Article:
At first impression, Sabotage Studio’s Sea of Stars was chock full of nostalgic elements. This RPG truly turns back the clock to classic JRPGs of yore with turn-based combat, the 16-bit pixel art, and amazing soundtracks that brought back memories of playing these games back when I was a kid. The opening menu also added to that satisfaction, reminding me of my habits of pressing start and continue on the opening screen. It was at this moment that I knew that the developers are also fans of JRPG’s, and I enjoyed (nearly) every moment of my time playing it.
Despite the callbacks to classic RPGs, the game managed to inject several unique mechanics without ruining the nostalgia factor. balancing what made the game fit into the JRPG category without feeling stale. The mechanics were recognisable, clearly drawing inspiration from the classics like Golden Sun, Final Fantasy, and Chrono Trigger, but never felt like I was playing those exact games.
Gameplay-wise, the game’s turn-based combat also introduces some great features to fit the modern age. Adding a simple space bar tap while attacking increases damage, while defending from an attack reduces the damage taken, meaning combat isn’t just about watching animations play out.
These also play out when using skills, providing more damage if you get the mini-game right. Getting them right took some getting used to, but became a rewarding dopamine hit when I got it right. There’s even an option to launch a shooting star when you get the taps right, providing a more satisfying visual and audio cue.
Enemies count down before they attack or use skills. One of the new features introduced here is the “lock system”, where enemies using skills will show a list of damage types alongside their countdown. Dealing the damage listed will interrupt the skill and skip their turn altogether, providing a small goal during combat to reduce damage taken.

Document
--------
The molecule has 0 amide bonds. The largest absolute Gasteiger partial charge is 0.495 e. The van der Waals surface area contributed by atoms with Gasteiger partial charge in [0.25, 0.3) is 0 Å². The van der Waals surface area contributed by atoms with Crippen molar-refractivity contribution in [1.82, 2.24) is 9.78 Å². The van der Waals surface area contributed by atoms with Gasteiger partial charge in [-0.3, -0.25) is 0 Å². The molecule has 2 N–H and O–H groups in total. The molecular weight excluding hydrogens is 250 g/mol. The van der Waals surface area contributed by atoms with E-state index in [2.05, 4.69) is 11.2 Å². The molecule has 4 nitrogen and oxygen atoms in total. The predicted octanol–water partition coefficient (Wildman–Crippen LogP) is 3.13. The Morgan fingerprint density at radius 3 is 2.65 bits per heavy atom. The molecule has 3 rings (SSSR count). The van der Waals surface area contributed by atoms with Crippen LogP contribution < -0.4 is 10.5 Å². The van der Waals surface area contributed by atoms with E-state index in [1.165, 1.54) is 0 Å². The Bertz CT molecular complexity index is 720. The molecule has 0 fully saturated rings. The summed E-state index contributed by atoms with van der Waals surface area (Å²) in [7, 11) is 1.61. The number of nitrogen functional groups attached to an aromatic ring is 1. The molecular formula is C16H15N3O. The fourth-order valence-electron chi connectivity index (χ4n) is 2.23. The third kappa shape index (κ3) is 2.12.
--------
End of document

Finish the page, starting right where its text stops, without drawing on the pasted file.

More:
With so many innovations in the combat system, it was a surprise to find out that Sea of Stars had a rather uninspiring plot. It’s a great case of “if it ain’t broke, don’t fix it”, but with a setting based on its cool older brother prequel The Messenger, it’s rather disappointing that there weren’t any attempts to at least break that mould.
Sea of Stars is centred around Children of Solstice Zale and Valere, training up their abilities to eventually join the fight against the evil Fleshmancer that is trying to take over the world. Along the way, the duo is joined by childhood friend Garl, kicking off their adventure to hone their skills and become solstice warriors.
It’s a ragtag-good-party-vs-evil-god narrative that is a staple trope of classic JRPG stories, but the overall pacing was… not good. The game booted up to a quick tutorial on combat and a bit of lore, only to drop me into 75 minutes of exposition right after (according to my playtime). It’s tolerable, but the long drawls of conversations definitely didn’t help.
That said, the story does have its payoffs: I quite liked Garl’s moments of loyalty with Zale and Valere, being the childhood friend that the duo needed for their journey. Certain characters later on have their moments later on, even though it takes 20 hours of gameplay to reach. I would have also enjoyed more interactions between characters, although that might make its pacing issues worse.
My gripes on its length aside, I do have to admit that the music through most locations never felt sickeningly stale, even after sinking hours into the game. Through its 8-bit audio, the game managed to capture moments of tension and calm that made the classic RPGs so successful.
The 16-bit visuals also reminded me of more modern JRPGs, like Summon Night and Rune Factory, who were inspired by their 8-bit predecessors and blessed with better tools. Sea of Stars has managed to capture that nostalgia of the genre, with both its strengths and its flaws.
Sabotage Studios delivered great exploration and combat elements in Sea of Stars, but its pacing holds it back. It stands toe to toe with other JRPGs today, but only if you can dedicate some time to get past its lengthy intro and get into the meat of the plot. For its price tag of $34.99 on Steam, it’s good value for an innovative turn-based RPG with lots of love for the genre.